13. "Was" must be the most lovely word in the English language. It tells you everything you need to know about our ingenuity and compassion as a species. If you look up smallpox today, often the first two words of the definition will read "smallpox was". "Was". We collectively gave it a fucking roundhouse kick and yelled: "stay down, you c**t!" And it stayed down.

    Exurb1a, Misery was

  14. Thus the anti vax movement was born! Pity it didn’t end when smallpox was made a well guarded science curiosity.

  15. I got smallpox(in the military but it's a weakened form kinda like a vaccine)and it honestly sucked. I could only imagine what the full fledged smallpox disease was like.

  16. antivaxers should be tried as traitors in whatever country they occupy given that they are rebels and traitors against both their nations and mankind as a whole.

  17. #vaccinateyourdamnkids

    When those who stand against vaccination come to the realization that vaccines have saved many times more lives than they have harmed, only then shall their ill-informed protestations be forever silenced.

    And indeed, of all the diseases we may yet be able to eradicate, none are perhaps more lethal nor contagious than ignorance.

  18. This is a good example that medication is a practice and will always change/improve. This is also an example of how one misguided opinion can cause the sickness and death of thousands. We scoff at the people who said vaccines cause syphilis but think… we have people who say vacations cause autism and thousands suffer because of it. The polio vaccine saves children and allows pregnant women who are around children to rest easy knowing that they wont get infected. One thing that people dont think about, not vaccinating your child for the common flu is not a big deal but to a weakened immune system individual or a pregnant woman, it means hospitalization-death-miscarage. If you wont vaccinate yourself, think of others and quarantine yourself to prevent others from getting sick.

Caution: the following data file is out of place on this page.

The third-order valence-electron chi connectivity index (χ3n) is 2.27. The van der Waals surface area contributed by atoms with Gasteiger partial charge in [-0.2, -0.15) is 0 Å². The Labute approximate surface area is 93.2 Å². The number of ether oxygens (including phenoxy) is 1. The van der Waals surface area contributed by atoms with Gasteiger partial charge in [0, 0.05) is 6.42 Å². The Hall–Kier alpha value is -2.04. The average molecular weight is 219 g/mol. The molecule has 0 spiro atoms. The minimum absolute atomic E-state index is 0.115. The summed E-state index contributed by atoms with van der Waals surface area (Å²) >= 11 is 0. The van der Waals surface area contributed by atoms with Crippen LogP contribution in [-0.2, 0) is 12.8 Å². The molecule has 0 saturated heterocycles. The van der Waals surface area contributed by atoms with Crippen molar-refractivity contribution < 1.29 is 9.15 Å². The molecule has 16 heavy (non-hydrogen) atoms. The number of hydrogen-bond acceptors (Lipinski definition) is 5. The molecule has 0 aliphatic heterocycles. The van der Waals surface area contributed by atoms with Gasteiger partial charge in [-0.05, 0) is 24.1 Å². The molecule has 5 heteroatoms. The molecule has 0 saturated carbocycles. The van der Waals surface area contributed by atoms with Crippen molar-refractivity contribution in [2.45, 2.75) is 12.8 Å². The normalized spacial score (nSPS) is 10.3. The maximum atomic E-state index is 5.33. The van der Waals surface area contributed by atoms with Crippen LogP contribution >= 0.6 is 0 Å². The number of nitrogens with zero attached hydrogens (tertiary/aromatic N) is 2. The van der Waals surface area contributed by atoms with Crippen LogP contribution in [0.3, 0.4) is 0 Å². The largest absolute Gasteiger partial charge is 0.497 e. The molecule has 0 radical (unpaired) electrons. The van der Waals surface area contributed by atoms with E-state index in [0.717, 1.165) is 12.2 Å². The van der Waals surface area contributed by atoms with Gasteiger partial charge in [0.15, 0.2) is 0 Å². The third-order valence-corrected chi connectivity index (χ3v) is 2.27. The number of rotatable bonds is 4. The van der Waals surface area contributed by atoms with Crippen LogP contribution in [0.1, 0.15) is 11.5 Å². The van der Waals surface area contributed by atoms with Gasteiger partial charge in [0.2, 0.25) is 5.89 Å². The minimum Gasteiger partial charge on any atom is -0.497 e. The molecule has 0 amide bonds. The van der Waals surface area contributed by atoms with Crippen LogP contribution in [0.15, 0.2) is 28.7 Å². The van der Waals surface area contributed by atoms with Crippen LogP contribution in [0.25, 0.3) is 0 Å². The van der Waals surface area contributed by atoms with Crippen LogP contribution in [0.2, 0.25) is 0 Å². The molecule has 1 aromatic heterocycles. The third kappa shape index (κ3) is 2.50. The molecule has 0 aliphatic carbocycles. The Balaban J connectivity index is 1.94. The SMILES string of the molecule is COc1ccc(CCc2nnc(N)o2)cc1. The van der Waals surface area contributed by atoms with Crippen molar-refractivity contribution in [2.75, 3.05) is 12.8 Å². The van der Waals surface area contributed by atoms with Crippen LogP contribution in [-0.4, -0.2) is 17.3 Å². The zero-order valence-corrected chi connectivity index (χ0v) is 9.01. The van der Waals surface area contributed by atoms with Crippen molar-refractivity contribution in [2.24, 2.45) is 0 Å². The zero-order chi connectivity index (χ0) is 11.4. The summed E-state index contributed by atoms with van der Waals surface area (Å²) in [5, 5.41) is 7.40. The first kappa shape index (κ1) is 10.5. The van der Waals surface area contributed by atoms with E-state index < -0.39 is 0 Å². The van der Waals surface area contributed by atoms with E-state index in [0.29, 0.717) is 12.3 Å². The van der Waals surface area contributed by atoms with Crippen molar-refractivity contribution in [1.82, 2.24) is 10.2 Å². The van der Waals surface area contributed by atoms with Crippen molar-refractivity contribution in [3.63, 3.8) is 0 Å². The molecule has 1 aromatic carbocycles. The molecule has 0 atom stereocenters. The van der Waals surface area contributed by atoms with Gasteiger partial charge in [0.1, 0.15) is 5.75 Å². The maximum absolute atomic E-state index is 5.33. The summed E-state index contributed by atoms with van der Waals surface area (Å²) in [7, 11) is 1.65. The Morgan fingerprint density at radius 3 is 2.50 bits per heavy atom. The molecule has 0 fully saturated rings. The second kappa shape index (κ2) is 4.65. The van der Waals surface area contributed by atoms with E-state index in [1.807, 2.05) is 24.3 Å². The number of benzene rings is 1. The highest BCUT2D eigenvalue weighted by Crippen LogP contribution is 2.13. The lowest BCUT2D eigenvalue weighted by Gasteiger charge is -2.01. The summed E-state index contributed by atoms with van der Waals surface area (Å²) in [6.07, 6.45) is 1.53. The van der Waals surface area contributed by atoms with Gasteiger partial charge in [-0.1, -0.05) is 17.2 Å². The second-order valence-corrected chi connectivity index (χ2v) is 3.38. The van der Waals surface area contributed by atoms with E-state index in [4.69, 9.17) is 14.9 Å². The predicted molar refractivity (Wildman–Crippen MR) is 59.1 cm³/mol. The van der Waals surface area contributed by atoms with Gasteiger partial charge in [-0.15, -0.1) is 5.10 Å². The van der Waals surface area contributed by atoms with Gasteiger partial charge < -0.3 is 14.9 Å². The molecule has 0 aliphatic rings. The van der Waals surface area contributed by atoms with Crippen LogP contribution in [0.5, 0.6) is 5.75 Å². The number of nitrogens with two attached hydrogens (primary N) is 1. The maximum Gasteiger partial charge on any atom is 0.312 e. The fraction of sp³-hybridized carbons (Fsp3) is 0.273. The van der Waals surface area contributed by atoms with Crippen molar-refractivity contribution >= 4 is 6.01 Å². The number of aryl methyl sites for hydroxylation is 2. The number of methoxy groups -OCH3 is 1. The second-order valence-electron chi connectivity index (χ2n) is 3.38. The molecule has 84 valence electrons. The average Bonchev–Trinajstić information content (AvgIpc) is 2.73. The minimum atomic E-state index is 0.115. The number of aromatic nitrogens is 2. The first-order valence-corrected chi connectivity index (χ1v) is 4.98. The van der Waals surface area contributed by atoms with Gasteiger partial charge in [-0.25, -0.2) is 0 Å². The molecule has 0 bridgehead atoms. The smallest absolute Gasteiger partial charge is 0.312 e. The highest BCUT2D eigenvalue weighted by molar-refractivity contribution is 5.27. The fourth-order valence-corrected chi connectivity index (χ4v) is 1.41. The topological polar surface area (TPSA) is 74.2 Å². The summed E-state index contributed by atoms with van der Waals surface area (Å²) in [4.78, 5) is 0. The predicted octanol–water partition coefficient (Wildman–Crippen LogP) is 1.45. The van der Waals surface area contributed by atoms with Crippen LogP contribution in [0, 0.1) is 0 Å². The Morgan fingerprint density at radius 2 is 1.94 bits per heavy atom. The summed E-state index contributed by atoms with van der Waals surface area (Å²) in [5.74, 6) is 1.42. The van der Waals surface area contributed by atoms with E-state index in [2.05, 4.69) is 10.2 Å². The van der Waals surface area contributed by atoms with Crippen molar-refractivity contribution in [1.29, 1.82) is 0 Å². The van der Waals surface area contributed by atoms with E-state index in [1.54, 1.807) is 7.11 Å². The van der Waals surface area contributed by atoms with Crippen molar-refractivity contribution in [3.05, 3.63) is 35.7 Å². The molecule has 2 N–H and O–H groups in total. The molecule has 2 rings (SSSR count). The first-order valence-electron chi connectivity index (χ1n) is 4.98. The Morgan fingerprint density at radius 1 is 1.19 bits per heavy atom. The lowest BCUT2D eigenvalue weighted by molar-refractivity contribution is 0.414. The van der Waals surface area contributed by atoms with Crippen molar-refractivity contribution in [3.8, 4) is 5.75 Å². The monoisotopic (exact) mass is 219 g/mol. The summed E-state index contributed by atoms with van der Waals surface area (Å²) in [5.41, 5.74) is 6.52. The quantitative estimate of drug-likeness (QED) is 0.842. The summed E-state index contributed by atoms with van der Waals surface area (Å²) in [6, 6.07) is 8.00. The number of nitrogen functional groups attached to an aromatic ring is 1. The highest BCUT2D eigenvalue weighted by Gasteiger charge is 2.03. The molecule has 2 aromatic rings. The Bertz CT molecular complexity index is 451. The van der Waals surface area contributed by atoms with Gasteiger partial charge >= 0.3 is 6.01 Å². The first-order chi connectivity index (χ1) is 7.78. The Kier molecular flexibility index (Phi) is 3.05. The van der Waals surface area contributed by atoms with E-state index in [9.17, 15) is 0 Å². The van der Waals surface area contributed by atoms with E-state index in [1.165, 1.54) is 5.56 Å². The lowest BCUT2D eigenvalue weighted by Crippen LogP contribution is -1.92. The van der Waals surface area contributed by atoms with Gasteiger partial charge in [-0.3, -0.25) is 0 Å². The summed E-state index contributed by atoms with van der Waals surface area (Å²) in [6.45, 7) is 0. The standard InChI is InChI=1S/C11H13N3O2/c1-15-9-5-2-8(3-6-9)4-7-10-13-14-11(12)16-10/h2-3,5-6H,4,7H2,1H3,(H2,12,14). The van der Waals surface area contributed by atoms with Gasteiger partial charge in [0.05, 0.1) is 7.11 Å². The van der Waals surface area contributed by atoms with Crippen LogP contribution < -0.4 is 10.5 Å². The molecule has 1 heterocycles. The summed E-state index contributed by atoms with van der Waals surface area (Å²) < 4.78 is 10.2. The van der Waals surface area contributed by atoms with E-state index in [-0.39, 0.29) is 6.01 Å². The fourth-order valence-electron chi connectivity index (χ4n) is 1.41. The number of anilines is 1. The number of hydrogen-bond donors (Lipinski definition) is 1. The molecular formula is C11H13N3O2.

19. For those of you wondering, I'll save you the trip to Google. The other disease wiped out is rinderpest, a disease in cattle closely linked to measles.

  20. When the United States and Soviet Union team up to annihilate greater evils once and for all is my version of a crossover episode.

  21. In other words…


  22. Funny how to acceptance of most progressive discoveries in History often depend on Politics, and how much can the general public be fear mongering.

  23. 8:01 The US government in 1832 worked on providing vaccines to the Native Americans? That's…surprising…to say the least.

  24. I often think how many people we have to thank to be here and to live in such a beautiful and safe world . Edward Jenner would be one of them .